Sunday, September 02, 2007

October's Bestsellers At a Guess

I hope readers realize that when I suggest possible bestsellers, I'm concentrating on fiction titles. It's obvious that Bill Clinton's Giving (How Each of Us Can Change the World) will be a bestseller, but I hate to get into a discussion of all the political books. Rather than discuss religion, money and politics, I pick fiction titles. Now's the time to place holds on these forthcoming books at your local library, or order them ahead of time from your favorite bookstore. Here are my ideas as to the October bestsellers.

I'm picking -

Vince Flynn's latest thriller - Protect and Defend
Ken Follett's followup to The Pillars of the Earth - World Without End
Charlaine Harris' An Ice Cold Grave
Iris Johansen's Pandora's Daughter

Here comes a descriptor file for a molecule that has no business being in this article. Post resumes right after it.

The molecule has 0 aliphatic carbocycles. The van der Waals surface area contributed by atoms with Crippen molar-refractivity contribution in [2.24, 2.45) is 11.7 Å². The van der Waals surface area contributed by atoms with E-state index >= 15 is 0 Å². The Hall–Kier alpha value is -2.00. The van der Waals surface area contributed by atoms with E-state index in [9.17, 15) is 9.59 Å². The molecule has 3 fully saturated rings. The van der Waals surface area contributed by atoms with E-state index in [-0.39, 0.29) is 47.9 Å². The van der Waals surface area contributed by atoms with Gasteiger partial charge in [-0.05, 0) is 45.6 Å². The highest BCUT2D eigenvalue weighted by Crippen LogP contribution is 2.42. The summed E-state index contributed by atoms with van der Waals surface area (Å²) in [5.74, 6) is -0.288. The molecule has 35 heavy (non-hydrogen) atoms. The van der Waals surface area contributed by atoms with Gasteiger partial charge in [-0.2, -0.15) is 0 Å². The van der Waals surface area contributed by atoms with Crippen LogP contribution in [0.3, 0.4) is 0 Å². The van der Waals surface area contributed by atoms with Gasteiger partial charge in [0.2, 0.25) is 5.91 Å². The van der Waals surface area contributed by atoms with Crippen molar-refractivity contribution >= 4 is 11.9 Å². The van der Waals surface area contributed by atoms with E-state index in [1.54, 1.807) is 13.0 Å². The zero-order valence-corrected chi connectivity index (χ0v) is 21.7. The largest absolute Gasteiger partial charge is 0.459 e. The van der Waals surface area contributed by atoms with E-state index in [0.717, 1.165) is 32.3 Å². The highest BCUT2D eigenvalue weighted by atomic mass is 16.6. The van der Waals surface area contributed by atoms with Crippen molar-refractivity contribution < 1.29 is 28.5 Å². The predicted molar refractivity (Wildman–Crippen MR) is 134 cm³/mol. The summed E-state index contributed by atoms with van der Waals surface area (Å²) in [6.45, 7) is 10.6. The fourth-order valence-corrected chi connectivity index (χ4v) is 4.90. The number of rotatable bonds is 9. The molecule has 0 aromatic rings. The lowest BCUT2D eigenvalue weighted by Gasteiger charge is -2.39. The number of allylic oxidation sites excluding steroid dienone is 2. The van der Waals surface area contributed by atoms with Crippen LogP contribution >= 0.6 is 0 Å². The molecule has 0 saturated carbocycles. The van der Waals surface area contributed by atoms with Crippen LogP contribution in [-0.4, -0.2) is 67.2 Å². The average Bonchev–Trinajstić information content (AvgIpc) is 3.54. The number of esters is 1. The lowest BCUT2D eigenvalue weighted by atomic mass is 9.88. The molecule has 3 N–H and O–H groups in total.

Jan Karon's first Father Tim novel - Home to Holly Springs
Of course, Robert B. Parker's new Spenser novel, Now and Then
Terry Pratchett is finally making the lists. His new book is Making Money.
Following the success of Lovely Bones - Alice Sebold's The Almost Moon

Question - Patricia Cornwell's Kay Scarpetta's books are slipping in popularity. Her new book Book of the Dead will probably make the list. How long will it stay on the list? My guess is that it will slip quickly.

I'm sure these books won't all crack the lists, but it's fun to guess ahead of time. Take your pick!

2 comments:

Anonymous said...

Hi Lesa,

I agree with you about Patricia Cornwell. I quit reading her books a long time ago and honestly don't think my life is any the poorer for it! I do wish her books didn't take up so much space in the bookstores because that space could be used to display the works of relatively unknown authors. It's hard for new authors to generate an audience when so much time/space/mpney is devoted to those who would seel books anyway. It's like having a Little League batter compete with Barry Bonds.

Janis Watson

Lesa said...

A good number of our library patrons have given up on her, too. We order fewer of her books than we used to. Leaves more money for Little Leaguers! I love your baseball analogy, Jan!